Home' Trade Holiday Planner : South Australia Trade Holiday Planner 2014 15 Contents 132 Wine and Food
Wine and food
The Barossa, Coonawarra, Clare Valley,
Adelaide Hills, Riverland and McLaren Vale
are the best known wine regions nationally
and internationally. There are also fast-growing
wine regions on Kangaroo Island, Eyre
Peninsula, the southern Fleurieu Peninsula,
the southern Flinders Ranges, the Limestone
Coast and in the greater Adelaide region.
The Jacob’s Creek label remains one of the
most consumed Australian wines in the
world, available in all continents and many
countries. Its home, Jacob’s Creek Visitor
Centre, is in the Barossa. See page 78.
There are many self-drive wine and food
trails through the Adelaide Hills, Barossa,
Fleurieu Peninsula, Clare Valley, Riverland
and Limestone Coast. Alternatively, there
are numerous tour operators offering day
and extended tours to the wine regions in
limousines, vintage vehicles and coaches.
See page 60.
There’s no shortage of places to eat in South
Australia. The wine regions have restaurants
and vineyard cafés with imaginative local
produce menus. Seaside towns have
eateries offering the catch of the day and
across the state there are bakeries, butchers
and providores selling regional specialties
perfect for a barbecue or picnic.
For a list of suggested restaurants please
refer to the regional sections.
Adelaide boasts some of the nation’s most
diverse and affordable dining experiences.
For a casual night out and a great feed, enjoy
Adelaide’s eat streets, including Rundle,
Waymouth and Gouger Streets in the city;
Melbourne Street in North Adelaide; The Parade
at Nor wood; or King William Road, Hyde Park.
All offer a variety of trendy cafés, pubs and
restaurants, with a vast range of cuisines.
For a special night out in Adelaide, head to
Windy Point Restaurant (see page 67), Jolley's
Boathouse or Chianti Classico. Other excellent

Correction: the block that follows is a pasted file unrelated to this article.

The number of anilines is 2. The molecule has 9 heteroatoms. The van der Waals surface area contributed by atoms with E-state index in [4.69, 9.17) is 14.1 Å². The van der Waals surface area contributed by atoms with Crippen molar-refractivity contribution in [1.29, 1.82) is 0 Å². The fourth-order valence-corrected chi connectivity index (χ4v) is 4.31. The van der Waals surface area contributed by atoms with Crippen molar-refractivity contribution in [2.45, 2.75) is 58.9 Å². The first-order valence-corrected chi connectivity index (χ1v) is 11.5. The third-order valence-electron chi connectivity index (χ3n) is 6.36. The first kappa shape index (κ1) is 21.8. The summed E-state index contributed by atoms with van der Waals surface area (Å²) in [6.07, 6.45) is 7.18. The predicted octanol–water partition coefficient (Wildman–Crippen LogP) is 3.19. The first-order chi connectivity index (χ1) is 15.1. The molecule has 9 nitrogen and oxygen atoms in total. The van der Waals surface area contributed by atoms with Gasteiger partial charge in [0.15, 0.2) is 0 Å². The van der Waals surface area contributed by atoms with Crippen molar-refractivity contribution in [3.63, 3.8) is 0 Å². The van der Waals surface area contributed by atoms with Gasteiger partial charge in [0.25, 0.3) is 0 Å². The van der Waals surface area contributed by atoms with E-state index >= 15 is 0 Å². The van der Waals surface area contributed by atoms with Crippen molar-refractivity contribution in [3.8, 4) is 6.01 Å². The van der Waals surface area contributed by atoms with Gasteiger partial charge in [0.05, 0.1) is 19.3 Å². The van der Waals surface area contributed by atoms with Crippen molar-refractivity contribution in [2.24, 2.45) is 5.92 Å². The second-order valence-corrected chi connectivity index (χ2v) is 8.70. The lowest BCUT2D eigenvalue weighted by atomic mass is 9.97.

restaurants include Augè and Red Ochre Grill
(see pages 66-67).
Head out of the city for a taste of South
Australia’s regional produce at Appellation at
The Louise and Hentley Farm (Barossa), see
pages 79-80, Prairie Hotel (Flinders Ranges)
see page 103, Bridgewater Mill (Adelaide
Hills), and Flying Fish Café (Fleurieu
Peninsula), see page 97.
The National Wine Centre at the eastern end
of North Terrace, next to the Botanic Garden,
is an architectural treat, but what it holds
inside is the real attraction. Guests can extend
their knowledge of Australian wine styles by
tasting fine Australian wines, or enjoying a
meal from the seasonal tapas menu in the
ground floor Cellar Door. The National Wine
Centre experience is perfect for everyone from
the complete novice to the wine connoisseur.
Penfolds Magill Estate (home of Grange,
arguably Australia’s most famous wine), is
a 15-minute drive from Adelaide’s central
business district and offers tours of its
historic buildings followed by a tutored
tasting. Magill Estate restaurant combines
modern architectural style with the natural
attributes of its Adelaide foothills location
and historic surrounds and delivers a
comfortable fine dining atmosphere.
Contemporary food, an extensive collection
of Penfolds wines, exemplary service and
stunning views completes one of Australia’s
finest food and wine experiences. (See
page 57.) Visitors can combine their tour of
the winery with fine dining at the newly
renovated Magill Estate Restaurant.
This region, best known for its premium cool
climate whites and sparkling wine, is a mere
30-minute drive from Adelaide, making it the
closest wine region to the city. There are
50 cellar doors, and the region has a wide
variety of places to dine, with a number of
quality restaurants located at the wineries.
One of Australia’s most famous wine
regions, the Barossa, is just over one hour's
drive north-east of Adelaide. With more than
80 cellar doors, there are plenty of wine
experiences to be enjoyed, including new
wine centres and cellar doors in original
farmhouses and cottages. The Barossa is
especially famous for Shiraz, Eden Valley
Food and wine,
South Australia is known as the heart of Australia’s
wine and food, home to famous names and cult
labels, such as Penfolds Grange, Haighs and
Maggie Beer. There are more than 340 cellar
doors across 18 official wine regions, and the
state produces about half of all Australian wine
and 60% of exported wine.
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